But given that this is the Sarcophagus and has been in ruins for decades, who's paying the electricity bill? "Something hidden is still going on!" he laughs, "That's the story - this place also has mysteries behind it." Aha, a Scooby Doo mystery. Those pesky meddling kids again?
Maggie Philbin presents...
After that, Yavorsky shows us how shadows fall through transparent objects. "It's technically quite challenging," he says. "You have shadows cast through the alpha channel." As much as we'd love to know what that means, it's a lovely effect to see a slowly spinning fan cast entirely accurate shadows onto everything that comes into their path. How much of this game will involve sightseeing is open to speculation, but it's often staggering to peer into the future, Tomorrow's World style.
On top of this, there's a convincing layer of physical interactivity - and all GSC's own handiwork. A modicum of destructibility is promised, and we're given a brief look at the physics when Yavorsky shoots a door and it swing back and forth on its hinges, while shooting the light bulb cord not only sends it all over the place, but creates its own temporary dynamic light show.
The character models, too, have all been radically improved since we last saw them, with a particularly fearsome foe called a Bloodsucker capable of simulating invisibility Predator-style to quite a terrifying effect. One or two others are shown off, and it's clear that some work has gone into bringing them up to the standard of the rest of the game, although a question mark obviously still lingers over the quality of the AI.
Another excuse to upgrade
All this graphical frippery is great, there's no question of that, but we were wondering what owners of GeForceFX or GF4 generation cards might miss out on? "Well, for a start, the game will ship with DX 8 and 9 renderers and the game will adapt automatically to what you've got, so it will scale to the available power. What do you lose? A gigantic number of polygons as well as soft dynamic shadows and soft lighting and this heavy bump mapping. On DX 9 cards we're running up to three million polygons per frame." Unbelievably, the demo unit runs at just 800x600, but you'd swear it was double that.
All PCs are not born equal, this much we know, but GSC and THQ are acutely aware that many potential purchasers will have already have performed their upgrades post Half-Life 2 and Doom III, and see it as being the perfect companion product to make the most of gamers hungry to make the most of their ninja PC configurations. And why not? It's been something of a barren period for gaming in terms of maxing out the PC's capabilities, and now seems as strategically a good a time to do something as all out benchmark as any.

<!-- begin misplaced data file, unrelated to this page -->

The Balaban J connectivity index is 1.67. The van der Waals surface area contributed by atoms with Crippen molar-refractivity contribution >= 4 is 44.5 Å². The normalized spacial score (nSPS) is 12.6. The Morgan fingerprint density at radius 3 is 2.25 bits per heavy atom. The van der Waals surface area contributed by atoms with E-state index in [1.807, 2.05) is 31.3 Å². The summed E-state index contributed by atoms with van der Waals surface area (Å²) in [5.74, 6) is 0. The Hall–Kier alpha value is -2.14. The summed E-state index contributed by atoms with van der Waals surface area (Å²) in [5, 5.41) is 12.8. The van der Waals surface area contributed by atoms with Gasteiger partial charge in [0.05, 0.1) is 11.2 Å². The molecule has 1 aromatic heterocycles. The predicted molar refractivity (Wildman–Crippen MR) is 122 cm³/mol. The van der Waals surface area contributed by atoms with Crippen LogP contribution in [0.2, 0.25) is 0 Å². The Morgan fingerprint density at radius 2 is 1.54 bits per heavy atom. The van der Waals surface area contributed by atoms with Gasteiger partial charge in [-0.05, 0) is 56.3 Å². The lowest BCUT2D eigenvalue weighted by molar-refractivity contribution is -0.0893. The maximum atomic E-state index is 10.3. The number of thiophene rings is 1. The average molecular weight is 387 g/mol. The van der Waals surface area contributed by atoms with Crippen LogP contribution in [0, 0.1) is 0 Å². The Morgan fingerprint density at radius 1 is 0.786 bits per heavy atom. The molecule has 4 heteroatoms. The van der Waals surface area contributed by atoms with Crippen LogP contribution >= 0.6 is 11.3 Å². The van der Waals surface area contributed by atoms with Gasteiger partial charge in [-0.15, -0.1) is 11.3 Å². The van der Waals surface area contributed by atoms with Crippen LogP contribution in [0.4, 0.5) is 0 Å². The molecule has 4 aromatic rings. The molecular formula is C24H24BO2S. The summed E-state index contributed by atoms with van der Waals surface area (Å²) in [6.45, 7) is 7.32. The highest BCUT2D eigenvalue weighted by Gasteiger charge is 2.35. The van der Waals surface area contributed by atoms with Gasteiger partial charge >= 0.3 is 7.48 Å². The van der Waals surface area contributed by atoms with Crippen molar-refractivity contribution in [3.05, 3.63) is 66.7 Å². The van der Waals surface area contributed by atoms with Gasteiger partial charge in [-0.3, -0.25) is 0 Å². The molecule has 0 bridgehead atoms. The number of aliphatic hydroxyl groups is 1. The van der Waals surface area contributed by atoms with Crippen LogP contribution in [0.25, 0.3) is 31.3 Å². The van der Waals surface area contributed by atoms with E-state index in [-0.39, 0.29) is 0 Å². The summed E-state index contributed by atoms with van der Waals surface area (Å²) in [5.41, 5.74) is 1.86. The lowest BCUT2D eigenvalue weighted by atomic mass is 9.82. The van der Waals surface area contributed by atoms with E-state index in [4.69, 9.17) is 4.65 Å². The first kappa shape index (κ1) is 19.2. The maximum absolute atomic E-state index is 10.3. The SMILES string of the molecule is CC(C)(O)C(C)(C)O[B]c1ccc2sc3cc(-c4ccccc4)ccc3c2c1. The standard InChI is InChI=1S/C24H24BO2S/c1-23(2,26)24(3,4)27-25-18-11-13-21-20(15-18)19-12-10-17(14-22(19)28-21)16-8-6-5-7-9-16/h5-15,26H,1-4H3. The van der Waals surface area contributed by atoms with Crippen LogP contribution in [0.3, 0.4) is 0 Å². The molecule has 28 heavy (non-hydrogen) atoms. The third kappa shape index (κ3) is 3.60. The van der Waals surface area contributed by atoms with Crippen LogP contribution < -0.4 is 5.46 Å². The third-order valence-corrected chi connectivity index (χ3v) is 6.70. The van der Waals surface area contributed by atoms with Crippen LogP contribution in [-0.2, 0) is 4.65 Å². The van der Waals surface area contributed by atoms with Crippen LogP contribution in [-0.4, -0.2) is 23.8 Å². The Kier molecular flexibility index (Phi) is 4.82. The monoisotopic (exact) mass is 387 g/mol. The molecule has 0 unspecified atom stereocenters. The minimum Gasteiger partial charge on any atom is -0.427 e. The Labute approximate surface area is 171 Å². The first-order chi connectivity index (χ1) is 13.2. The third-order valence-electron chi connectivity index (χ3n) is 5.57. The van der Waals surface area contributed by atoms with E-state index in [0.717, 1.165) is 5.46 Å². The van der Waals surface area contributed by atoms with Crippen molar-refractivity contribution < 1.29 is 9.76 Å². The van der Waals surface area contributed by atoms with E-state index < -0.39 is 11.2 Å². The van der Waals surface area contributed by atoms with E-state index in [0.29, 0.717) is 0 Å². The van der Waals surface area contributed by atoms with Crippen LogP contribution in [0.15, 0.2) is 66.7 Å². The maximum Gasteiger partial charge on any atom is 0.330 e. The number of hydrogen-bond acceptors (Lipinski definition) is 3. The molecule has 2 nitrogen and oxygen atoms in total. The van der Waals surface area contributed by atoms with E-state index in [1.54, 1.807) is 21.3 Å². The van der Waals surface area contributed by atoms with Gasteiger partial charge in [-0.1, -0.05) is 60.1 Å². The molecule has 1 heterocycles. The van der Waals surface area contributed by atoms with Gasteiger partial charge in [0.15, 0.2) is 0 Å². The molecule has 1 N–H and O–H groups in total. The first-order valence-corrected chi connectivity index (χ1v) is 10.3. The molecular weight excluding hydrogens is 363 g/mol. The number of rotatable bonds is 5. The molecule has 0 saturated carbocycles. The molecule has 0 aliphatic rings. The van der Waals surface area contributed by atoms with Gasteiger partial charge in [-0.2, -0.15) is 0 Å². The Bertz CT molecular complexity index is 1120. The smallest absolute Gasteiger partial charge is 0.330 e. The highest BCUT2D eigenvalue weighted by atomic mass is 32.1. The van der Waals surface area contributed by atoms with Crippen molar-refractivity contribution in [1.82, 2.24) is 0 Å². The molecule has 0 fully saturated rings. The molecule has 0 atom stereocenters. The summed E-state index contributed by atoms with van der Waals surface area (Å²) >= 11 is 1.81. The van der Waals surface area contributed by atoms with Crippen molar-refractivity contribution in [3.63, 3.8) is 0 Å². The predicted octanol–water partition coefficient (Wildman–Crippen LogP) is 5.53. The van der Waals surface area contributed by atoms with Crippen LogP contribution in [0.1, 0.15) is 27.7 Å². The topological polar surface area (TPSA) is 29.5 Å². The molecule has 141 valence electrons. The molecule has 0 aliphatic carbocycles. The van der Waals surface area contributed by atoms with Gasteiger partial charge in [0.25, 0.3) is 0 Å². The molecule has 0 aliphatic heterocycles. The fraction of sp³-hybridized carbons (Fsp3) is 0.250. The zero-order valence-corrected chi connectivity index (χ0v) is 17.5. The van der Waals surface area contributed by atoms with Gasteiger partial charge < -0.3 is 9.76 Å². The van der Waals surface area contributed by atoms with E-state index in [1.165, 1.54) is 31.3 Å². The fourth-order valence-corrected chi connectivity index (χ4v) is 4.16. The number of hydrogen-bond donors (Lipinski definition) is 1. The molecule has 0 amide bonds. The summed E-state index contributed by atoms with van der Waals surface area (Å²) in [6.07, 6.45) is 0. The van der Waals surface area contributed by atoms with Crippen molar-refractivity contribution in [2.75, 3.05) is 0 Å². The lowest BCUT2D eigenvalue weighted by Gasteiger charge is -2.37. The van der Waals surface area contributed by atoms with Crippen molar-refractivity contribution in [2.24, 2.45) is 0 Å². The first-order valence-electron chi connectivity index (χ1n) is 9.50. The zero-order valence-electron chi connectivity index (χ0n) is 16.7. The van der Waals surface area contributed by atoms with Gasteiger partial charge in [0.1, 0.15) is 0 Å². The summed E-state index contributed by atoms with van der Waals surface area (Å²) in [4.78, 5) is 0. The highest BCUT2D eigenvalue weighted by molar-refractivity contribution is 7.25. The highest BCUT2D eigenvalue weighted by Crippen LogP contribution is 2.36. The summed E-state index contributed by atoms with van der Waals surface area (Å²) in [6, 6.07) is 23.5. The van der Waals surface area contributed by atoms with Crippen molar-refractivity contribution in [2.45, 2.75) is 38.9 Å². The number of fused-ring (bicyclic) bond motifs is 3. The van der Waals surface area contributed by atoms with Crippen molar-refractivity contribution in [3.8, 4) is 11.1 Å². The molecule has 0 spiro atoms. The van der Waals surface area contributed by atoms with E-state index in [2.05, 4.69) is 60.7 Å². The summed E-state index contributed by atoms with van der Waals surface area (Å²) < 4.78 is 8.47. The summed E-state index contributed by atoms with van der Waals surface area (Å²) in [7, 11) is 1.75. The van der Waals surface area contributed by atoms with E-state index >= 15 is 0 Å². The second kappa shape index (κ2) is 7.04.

Surely GSC will be licensing out the tech to other devs, Id and Epic style? "Yes we have plans," he admits. You bet they have. It's a game engine that will shape the way many games will look on next gen consoles - and Yavorsky agrees it would work well on fifth generation tech. "We'd like to focus on the PC version for now, and after that we'll think of the possibilities of porting it to something else - we'll see." But it's definitely one that would work well on the next gen consoles? "Yes, yes, quite possibly". With the next round of consoles not expected until 2006, don't be surprised to see this among the early titles released on the PS3 or Xbox 2.
With all the DX9 demo taking place indoors, we're wondering what enhancements to expect in the expansive outdoor sections: "Visually it's just more eye candy - essentially the shaders and use of bump mapping, soft lighting, really more realism to it. Effectively it's just graphical enhancements."
All along, THQ has been gunning for September release, but you can basically forget that. GSC isn't so confident. Asked when it will emerge on the shelves, Yavorsky delivers a nervous "Errrr..." before plumping for the safe waters of "this year we'll release!" before qualifying that with "yeah, but we don't want to push it!" and ending with the dreaded FPS kiss of death: "once we're done, we're done". But you're definitely going for a Christmas release? He nods. We hope he's right. The radiation might take us by then...
S.T.A.L.K.E.R is currently scheduled for release on the PC "before Christmas".